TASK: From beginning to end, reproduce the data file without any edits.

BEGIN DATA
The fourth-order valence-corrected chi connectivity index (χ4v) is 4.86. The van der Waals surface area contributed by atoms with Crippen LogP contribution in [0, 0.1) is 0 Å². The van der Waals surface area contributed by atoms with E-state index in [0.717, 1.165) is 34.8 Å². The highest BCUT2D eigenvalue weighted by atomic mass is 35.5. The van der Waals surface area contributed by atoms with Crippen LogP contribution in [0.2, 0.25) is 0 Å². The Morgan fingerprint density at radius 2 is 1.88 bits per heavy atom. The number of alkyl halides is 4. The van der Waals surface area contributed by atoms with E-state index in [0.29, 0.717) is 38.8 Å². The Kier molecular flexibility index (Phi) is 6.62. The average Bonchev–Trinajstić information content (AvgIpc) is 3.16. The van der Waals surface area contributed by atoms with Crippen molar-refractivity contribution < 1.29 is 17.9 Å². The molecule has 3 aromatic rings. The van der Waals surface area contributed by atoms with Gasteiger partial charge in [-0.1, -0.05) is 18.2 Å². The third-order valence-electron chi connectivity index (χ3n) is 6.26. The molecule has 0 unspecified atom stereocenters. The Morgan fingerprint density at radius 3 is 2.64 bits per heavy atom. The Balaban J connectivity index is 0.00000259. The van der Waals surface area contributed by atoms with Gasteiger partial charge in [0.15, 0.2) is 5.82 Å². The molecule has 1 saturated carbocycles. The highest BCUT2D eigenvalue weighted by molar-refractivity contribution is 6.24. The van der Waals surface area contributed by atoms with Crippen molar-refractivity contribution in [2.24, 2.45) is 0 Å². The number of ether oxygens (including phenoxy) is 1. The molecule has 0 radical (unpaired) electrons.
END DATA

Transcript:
The fourth-order valence-corrected chi connectivity index (χ4v) is 4.86. The van der Waals surface area contributed by atoms with Crippen LogP contribution in [0, 0.1) is 0 Å². The van der Waals surface area contributed by atoms with E-state index in [0.717, 1.165) is 34.8 Å². The highest BCUT2D eigenvalue weighted by atomic mass is 35.5. The van der Waals surface area contributed by atoms with Crippen LogP contribution in [0.2, 0.25) is 0 Å². The Morgan fingerprint density at radius 2 is 1.88 bits per heavy atom. The number of alkyl halides is 4. The van der Waals surface area contributed by atoms with E-state index in [0.29, 0.717) is 38.8 Å². The Kier molecular flexibility index (Phi) is 6.62. The average Bonchev–Trinajstić information content (AvgIpc) is 3.16. The van der Waals surface area contributed by atoms with Crippen molar-refractivity contribution < 1.29 is 17.9 Å². The molecule has 3 aromatic rings. The van der Waals surface area contributed by atoms with Gasteiger partial charge in [-0.1, -0.05) is 18.2 Å². The third-order valence-electron chi connectivity index (χ3n) is 6.26. The molecule has 0 unspecified atom stereocenters. The Morgan fingerprint density at radius 3 is 2.64 bits per heavy atom. The Balaban J connectivity index is 0.00000259. The van der Waals surface area contributed by atoms with Gasteiger partial charge in [0.15, 0.2) is 5.82 Å². The molecule has 1 saturated carbocycles. The highest BCUT2D eigenvalue weighted by molar-refractivity contribution is 6.24. The van der Waals surface area contributed by atoms with Crippen molar-refractivity contribution in [2.24, 2.45) is 0 Å². The number of ether oxygens (including phenoxy) is 1. The molecule has 0 radical (unpaired) electrons.